Brazilian president Lula da Silva called on Wednesday for “caution” when dealing with the swine flu information and “let us not play terrorism” with the disease. He underlined that Brazil “was prepared” to face such a challenge.
As of April 29, 91 people in the United States had confirmed cases, according to the US Centres for Disease Control and Prevention (CDC). The first US death occurred on April 27, when a two-year-old child succumbed to swine flu after travelling from Mexico to Houston for treatment.
At least three cruise lines have suspended stops as of this week at Mexican ports because of concerns over the country's swine-flu outbreak. The cancellation of ship visits followed a recommendation issued this week by the U.S. Centres for Disease Control that advised US citizens to avoid non-essential travel to Mexico.
United States health officials said Wednesday that a vaccine against the H1N1 virus, also known as the swine flu, could be ready for human use by early September. The announcement was made at a joint press conference held by the Department of Health and Human Services, the Centers for Disease Control, and the Food and Drug Administration.
Mexico has long been considered the laboratory of globalization. Now a potentially deadly virus has germinated in that laboratory, finding ideal conditions to move quickly along a path toward global pandemic.
The deadly swine flu virus could infect up to 40% of the United Kingdom population in the next six months if the outbreak becomes a pandemic, world health officials said. Professor Neil Ferguson, a member of the World Health Organisation (WHO) taskforce which decided to raise its alert over the virus to level four, said four in 10 people could be infected if the country is hit by a pandemic.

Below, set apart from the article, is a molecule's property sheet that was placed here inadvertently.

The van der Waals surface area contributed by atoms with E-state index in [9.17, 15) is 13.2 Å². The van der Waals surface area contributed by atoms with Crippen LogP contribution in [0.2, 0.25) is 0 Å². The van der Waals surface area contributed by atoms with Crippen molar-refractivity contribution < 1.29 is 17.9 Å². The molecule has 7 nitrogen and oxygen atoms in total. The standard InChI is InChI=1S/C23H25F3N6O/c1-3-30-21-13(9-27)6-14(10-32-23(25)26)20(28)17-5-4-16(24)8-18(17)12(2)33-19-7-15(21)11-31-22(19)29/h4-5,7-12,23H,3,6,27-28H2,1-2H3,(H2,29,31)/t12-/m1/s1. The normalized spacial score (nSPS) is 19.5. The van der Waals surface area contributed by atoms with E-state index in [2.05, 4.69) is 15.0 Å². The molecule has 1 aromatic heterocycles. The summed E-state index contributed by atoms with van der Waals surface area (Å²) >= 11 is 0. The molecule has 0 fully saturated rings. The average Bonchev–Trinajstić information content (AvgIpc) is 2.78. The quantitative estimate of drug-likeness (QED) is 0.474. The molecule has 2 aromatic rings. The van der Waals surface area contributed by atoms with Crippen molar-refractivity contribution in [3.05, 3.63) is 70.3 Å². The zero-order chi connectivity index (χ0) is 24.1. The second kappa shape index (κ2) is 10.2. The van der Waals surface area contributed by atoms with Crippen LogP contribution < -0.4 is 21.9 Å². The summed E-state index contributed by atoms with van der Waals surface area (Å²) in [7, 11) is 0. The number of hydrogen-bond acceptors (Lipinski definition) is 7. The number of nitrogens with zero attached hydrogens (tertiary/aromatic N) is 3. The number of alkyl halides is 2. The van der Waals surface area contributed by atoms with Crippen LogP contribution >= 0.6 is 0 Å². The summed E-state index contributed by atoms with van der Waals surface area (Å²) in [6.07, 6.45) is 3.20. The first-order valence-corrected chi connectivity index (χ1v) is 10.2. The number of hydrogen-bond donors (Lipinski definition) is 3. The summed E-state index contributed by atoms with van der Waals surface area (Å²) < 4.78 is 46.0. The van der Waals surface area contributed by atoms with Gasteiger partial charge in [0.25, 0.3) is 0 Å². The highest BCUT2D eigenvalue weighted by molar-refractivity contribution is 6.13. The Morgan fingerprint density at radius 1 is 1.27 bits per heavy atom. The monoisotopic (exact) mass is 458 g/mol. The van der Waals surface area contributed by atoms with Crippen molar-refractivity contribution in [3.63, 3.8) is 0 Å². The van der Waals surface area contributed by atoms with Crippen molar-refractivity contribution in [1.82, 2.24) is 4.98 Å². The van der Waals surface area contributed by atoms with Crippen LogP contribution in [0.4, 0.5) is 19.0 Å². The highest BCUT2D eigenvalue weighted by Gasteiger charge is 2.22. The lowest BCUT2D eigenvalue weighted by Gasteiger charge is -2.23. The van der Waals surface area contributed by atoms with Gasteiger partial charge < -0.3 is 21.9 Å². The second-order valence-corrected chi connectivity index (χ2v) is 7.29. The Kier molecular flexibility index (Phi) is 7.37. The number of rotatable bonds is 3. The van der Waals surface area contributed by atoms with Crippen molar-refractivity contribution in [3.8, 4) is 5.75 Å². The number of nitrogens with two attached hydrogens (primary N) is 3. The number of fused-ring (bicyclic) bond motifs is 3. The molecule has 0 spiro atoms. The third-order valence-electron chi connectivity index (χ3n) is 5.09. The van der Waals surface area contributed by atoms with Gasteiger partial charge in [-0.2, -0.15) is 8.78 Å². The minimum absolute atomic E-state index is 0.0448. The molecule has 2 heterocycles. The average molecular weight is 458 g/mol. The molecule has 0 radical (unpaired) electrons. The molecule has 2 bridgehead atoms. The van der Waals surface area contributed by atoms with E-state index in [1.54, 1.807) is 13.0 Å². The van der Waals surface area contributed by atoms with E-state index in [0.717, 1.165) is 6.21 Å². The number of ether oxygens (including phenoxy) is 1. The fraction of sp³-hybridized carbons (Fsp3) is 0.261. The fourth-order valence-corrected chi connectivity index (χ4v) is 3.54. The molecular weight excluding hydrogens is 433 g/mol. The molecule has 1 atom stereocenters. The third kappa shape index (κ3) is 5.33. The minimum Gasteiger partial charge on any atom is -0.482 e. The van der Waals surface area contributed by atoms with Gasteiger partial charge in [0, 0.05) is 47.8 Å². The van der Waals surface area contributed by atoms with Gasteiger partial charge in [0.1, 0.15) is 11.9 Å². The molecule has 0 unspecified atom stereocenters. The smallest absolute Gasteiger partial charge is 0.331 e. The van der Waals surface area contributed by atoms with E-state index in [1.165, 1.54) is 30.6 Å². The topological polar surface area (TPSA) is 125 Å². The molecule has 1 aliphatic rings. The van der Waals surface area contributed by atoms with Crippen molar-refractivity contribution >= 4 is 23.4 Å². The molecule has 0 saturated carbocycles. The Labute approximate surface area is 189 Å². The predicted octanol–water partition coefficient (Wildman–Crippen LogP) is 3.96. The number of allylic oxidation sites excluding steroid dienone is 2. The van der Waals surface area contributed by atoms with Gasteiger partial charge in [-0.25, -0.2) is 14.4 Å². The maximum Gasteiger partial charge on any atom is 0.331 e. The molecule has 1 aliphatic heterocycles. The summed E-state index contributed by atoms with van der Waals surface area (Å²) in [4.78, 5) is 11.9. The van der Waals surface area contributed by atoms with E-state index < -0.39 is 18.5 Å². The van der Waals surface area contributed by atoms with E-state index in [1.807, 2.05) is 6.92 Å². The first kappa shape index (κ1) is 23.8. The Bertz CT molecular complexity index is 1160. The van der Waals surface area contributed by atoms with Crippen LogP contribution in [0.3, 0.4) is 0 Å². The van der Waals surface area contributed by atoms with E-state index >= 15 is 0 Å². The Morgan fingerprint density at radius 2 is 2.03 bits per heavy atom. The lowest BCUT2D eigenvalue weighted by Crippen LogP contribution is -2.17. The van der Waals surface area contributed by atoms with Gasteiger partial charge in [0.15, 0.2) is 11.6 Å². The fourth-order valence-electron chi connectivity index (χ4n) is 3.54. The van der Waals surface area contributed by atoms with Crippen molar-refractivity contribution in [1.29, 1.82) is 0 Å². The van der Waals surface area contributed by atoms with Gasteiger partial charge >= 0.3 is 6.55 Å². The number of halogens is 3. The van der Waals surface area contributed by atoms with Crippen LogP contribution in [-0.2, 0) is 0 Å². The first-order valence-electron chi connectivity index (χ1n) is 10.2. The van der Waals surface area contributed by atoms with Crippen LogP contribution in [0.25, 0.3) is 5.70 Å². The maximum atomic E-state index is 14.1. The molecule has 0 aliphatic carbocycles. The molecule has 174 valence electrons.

The World Health Organization (WHO) has raised its alert level over swine flu from three to four, two steps short of declaring a full pandemic. WHO Assistant Director General Dr Keiji Fukuda said it signalled a significant step towards pandemic influenza, but added we are not there yet.
The international community is better prepared than ever to deal with the threatened spread of a new swine flu virus, the top United Nations health chief has said. As the UN warned the outbreak might become a pandemic, World Health Organization Director-General Dr Keiji Fukuda said years of preparing for bird flu had boosted world stocks of anti-virals.
Health experts in Britain are on high alert to prevent the spread of a new human strain of the swine flu virus. Britain’s NHS also revealed it has a stockpile of £ 500 million of Tamiflu anti-viral drug which has proved effective on patients in Mexico where the outbreak seems to have started.
Mexican Public Health Secretary Jose Angel Cordova said on Sunday that the number of deaths from swine flu virus had increased to 103, with 1.614 suspect cases and 400 in hospitals. Meantime in neighbouring United States the Health and Human Services, HHS, issued a nationwide public health emergency declaration.